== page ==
There were great children's activities. The 11 year old granddaughter would not partake. But I saw other children having fun. Other grandchildren/great-neices/nephews enjoyed the activites on the previous ship. Just no this grandchild.
Having been to all these ports except Bonaire, I did not use ships excursions, Labadee, great, fun, perfect first stop. Curacao, getting a little bit tires (this was our 4th time) hired a TUK-TUK city tour. Petrified half the time, climbing over the big Queen Juliana bridge in a three seat- moped equivalent. Still did get us close to the historic sites.
In Aruba, I arranged for Wind-sailing classes for my son and son-in-law. We went along to watch and play in the water. Our cab got us there an hour before the guys!! But it was fun and beautiful. Very brisk for beginner windsailers. :oved watching the 10 or so kite-surfers there. Worth every penny- and it wasn't that much. Then dinner on the beach and back to the ship.
When I last saw Bonaire 30 years ago, there were two dive shacks and some food. Now the waterline is packed. over 5,500 divers a year. We got a Eco-Tuk-Tuk (last minute, ordered on line from the ship, not a ship's excursion) and our driver , Martin, and the manager, Hanna, were great. Excellent tour in a tuk-tuk for 8, saw the White Slave Huts, the salt pans, the old salt pans,the walk-in beach dive spots. Martin is a dive iinstructor and Dive Master, who does these tours each morning. Came to Bonaire 5 years ago for 6 months of diving. Still there. Lovely area just off the pier in the downtown shopping area-- have all Bonaire made items. Big signs "Not made in China." Had a great lunch of fresh seafood, the the guys dived for a while.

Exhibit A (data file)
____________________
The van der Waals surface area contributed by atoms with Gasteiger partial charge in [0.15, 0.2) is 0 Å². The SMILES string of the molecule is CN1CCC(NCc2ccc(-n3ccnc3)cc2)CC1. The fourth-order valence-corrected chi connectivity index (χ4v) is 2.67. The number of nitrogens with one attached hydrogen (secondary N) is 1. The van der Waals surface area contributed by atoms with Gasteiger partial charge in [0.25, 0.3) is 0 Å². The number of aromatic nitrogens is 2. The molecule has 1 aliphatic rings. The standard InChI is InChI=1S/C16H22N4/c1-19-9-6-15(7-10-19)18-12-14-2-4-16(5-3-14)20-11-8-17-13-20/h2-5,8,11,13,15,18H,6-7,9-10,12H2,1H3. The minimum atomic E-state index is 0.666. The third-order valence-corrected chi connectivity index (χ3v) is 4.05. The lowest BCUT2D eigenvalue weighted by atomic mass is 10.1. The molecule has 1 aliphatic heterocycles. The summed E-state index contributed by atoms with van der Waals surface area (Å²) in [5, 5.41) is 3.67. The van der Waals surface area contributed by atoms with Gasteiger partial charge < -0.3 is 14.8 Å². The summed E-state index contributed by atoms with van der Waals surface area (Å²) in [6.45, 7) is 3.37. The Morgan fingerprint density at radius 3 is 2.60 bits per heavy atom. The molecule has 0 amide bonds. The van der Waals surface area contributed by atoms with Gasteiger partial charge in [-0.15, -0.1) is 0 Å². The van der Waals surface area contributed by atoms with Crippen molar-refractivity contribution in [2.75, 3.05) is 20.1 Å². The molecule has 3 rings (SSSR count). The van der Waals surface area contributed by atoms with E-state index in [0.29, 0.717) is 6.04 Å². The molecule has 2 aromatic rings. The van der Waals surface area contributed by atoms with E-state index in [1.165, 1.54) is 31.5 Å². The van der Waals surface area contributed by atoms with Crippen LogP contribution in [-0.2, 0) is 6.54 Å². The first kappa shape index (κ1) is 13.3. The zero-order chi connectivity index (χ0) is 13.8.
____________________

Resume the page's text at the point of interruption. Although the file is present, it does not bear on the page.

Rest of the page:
Debarcation was a minor nightmare. Everyone had arranged transportation based on the statement that the ship usually started debarcation at 7:30. Then, the last night, on the overhead and in the newsletter, the Cruise Director announced that the USA would go on Daylight Savings Time at 2am, but please don't change your watches until after you disembarked. Panic City, as people believed that the 8am we disembarked was going to be 9am Miami time, and lots of transportation issues. didn't happen quite that badly, howeve a lot of people decided to go self-express. Now the escalator down, can only handle a certain weight, and all these idiots balancing a big bag, and a small bag, and a carry-on bag past the sign that said "1 bag only," caused the escalator to break. Frequently.
Just a note- there was a medical emergency within 4 hours of leaving. Captain announced the emergency and asked Oneg blood donors to consider going to the Sick Bay. My son went and said over 50 people were in line to help. Very professionally don. Don't know the problem, but it was an older woman, and her husband was taking names to write thank you notes. Continued through the evening, and around 6am, the ship turned back to meet up with a Coast Guard Medivac Helicopter. They shuttered the windows and cleared the decks so we couldn't watch; and we went through a major storm 3 times- going, coming back through and going again, to get the ship close enough. I didn't hear any complaints about missed time, possibly missing ports. It was just a professional job well done (I used to run medivac units, so I know) Read Less